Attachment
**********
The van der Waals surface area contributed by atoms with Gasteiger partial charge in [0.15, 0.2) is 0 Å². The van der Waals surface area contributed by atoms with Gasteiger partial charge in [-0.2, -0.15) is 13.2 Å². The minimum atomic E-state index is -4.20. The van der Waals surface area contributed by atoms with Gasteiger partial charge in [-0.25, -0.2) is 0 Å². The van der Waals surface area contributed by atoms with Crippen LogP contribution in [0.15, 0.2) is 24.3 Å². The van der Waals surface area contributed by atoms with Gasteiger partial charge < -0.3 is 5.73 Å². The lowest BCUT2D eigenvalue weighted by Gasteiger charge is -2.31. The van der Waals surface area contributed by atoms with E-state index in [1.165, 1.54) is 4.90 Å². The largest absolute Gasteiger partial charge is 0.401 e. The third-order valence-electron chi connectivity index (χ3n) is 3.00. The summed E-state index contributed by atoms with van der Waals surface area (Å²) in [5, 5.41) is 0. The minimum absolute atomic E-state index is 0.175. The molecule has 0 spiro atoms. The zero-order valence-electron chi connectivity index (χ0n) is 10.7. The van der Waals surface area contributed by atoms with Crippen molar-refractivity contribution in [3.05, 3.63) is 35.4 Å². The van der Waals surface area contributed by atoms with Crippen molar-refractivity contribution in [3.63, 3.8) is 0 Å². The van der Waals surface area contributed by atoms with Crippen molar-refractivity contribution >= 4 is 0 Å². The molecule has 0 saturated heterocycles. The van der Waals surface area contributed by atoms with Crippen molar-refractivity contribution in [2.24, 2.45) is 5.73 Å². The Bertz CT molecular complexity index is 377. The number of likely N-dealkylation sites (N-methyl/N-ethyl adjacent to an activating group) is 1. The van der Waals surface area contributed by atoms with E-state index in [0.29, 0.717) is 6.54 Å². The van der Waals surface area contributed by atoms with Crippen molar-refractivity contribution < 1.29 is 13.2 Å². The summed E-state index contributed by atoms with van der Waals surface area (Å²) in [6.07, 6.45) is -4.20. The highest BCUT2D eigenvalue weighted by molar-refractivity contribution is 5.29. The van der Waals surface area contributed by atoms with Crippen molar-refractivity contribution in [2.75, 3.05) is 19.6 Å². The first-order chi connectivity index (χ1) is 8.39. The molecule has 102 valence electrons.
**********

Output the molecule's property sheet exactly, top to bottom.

The van der Waals surface area contributed by atoms with Gasteiger partial charge in [0.15, 0.2) is 0 Å². The van der Waals surface area contributed by atoms with Gasteiger partial charge in [-0.2, -0.15) is 13.2 Å². The minimum atomic E-state index is -4.20. The van der Waals surface area contributed by atoms with Gasteiger partial charge in [-0.25, -0.2) is 0 Å². The van der Waals surface area contributed by atoms with Crippen LogP contribution in [0.15, 0.2) is 24.3 Å². The van der Waals surface area contributed by atoms with Gasteiger partial charge < -0.3 is 5.73 Å². The lowest BCUT2D eigenvalue weighted by Gasteiger charge is -2.31. The van der Waals surface area contributed by atoms with E-state index in [1.165, 1.54) is 4.90 Å². The largest absolute Gasteiger partial charge is 0.401 e. The third-order valence-electron chi connectivity index (χ3n) is 3.00. The summed E-state index contributed by atoms with van der Waals surface area (Å²) in [5, 5.41) is 0. The minimum absolute atomic E-state index is 0.175. The molecule has 0 spiro atoms. The zero-order valence-electron chi connectivity index (χ0n) is 10.7. The van der Waals surface area contributed by atoms with Crippen molar-refractivity contribution in [3.05, 3.63) is 35.4 Å². The van der Waals surface area contributed by atoms with Crippen molar-refractivity contribution in [3.63, 3.8) is 0 Å². The van der Waals surface area contributed by atoms with Crippen molar-refractivity contribution >= 4 is 0 Å². The molecule has 0 saturated heterocycles. The van der Waals surface area contributed by atoms with Crippen molar-refractivity contribution in [2.24, 2.45) is 5.73 Å². The Bertz CT molecular complexity index is 377. The number of likely N-dealkylation sites (N-methyl/N-ethyl adjacent to an activating group) is 1. The van der Waals surface area contributed by atoms with E-state index in [0.29, 0.717) is 6.54 Å². The van der Waals surface area contributed by atoms with Crippen molar-refractivity contribution < 1.29 is 13.2 Å². The summed E-state index contributed by atoms with van der Waals surface area (Å²) in [6.07, 6.45) is -4.20. The highest BCUT2D eigenvalue weighted by molar-refractivity contribution is 5.29. The van der Waals surface area contributed by atoms with Crippen molar-refractivity contribution in [2.75, 3.05) is 19.6 Å². The first-order chi connectivity index (χ1) is 8.39. The molecule has 102 valence electrons.